The idealistic, mission-driven facade is cracking at many start-ups

The idealistic, mission-driven facade is cracking at many start-ups

Curated via Twitter from NYTimes Tech’s twitter account….

Ward not only stated those goals publicly but had Carta advertise them on billboards in San Francisco, including one that implored other tech companies to close a “gender equity gap” faced by women. “This is a company that makes a conscious decision to market itself as a company that cares about fair practices,” Ms.

A Carta spokeswoman said the start-up was a “consistent, vocal and passionate advocate for gender equity, internally and externally. ” She said that one-third of Carta’s top executives were women and that its female employees had reported higher satisfaction than men in its most recent survey.

SAN FRANCISCO — Onstage at an industry conference last year, Henry Ward, chief executive of the financial technology start-up Carta, described his vision for transforming the way that workers get paid.

When Carta raised new funding last year, Andrea Walne, head of liquidity solutions, attended the investor meetings because she led the business side of CartaX, an exchange for private stocks that the company was planning.

In December, Frank Han, a senior vice president of operations who left Carta in March 2019, filed a lawsuit accusing the company of wrongful termination and retaliation. In his suit, Mr. Han said Mr.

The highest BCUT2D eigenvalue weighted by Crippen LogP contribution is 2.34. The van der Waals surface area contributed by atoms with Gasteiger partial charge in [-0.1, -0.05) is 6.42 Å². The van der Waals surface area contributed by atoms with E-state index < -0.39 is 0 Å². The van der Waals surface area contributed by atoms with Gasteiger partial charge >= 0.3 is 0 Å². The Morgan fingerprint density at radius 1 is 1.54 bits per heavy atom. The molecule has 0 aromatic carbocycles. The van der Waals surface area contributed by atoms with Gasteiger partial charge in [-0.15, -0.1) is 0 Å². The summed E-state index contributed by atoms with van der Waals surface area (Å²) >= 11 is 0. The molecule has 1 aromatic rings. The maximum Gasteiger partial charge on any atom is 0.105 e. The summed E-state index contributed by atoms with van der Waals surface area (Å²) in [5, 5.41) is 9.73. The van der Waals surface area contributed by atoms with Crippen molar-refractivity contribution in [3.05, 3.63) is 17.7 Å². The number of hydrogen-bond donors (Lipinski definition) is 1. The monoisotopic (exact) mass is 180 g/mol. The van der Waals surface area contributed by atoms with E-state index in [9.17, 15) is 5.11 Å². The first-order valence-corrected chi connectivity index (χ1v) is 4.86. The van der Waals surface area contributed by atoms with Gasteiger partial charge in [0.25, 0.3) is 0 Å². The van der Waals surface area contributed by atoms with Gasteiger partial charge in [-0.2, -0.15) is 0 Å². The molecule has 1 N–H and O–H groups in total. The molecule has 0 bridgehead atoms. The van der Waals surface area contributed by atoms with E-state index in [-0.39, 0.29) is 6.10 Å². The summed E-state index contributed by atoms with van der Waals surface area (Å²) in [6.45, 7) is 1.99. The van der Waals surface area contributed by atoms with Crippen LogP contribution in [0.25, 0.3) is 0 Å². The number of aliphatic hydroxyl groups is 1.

In a suit last month, Emily Kramer, a former Carta marketing executive, said that she had been paid less than her male peers and that Mr.

The group proposed that Carta create a way for women to anonymously report harassment or discrimination without fear of retaliation, four people who attended said. Mr. Ward dismissed the idea.

Emily Kramer has filed a wrongful-termination lawsuit against Carta, where she was mistreated and paid less than her male peers, she said. Credit…

Emily Kramer has filed a wrongful-termination lawsuit against Carta, where she was mistreated and paid less than her male peers, she said. Credit…

The current and former Carta employees said what they had experienced was directly at odds with the start-up’s crusade for fairness for workers and more equality for women. Mr.

Carta did not make up for the lost time or higher valuation for the employees who had been underpaid. “I’m embarrassed that we are part of the problem,” Mr.

Kramer said she had been sidelined after she protested a slide in a Carta presentation last year that included a reference to slavery.

Current and former workers at Carta, a hot Silicon Valley fintech company, said they were belittled, excluded and punished if they spoke up.

LeCrone, who left Carta in 2018, said that while the company had believed the woman’s account, “how they handled the situation proved to us that they did not value her.

Three of them, including a former top operations executive, have sued Carta in the last year, accusing it of wrongful termination.

Kramer’s departure, which was viewed by The Times, Mr. Ward praised her work. “She bent the arc for us,” he wrote. “We will always be grateful. Carta said Ms.

To fix those, Carta added $2 million in annual payroll and issued $8. 3 million of equity to employees.

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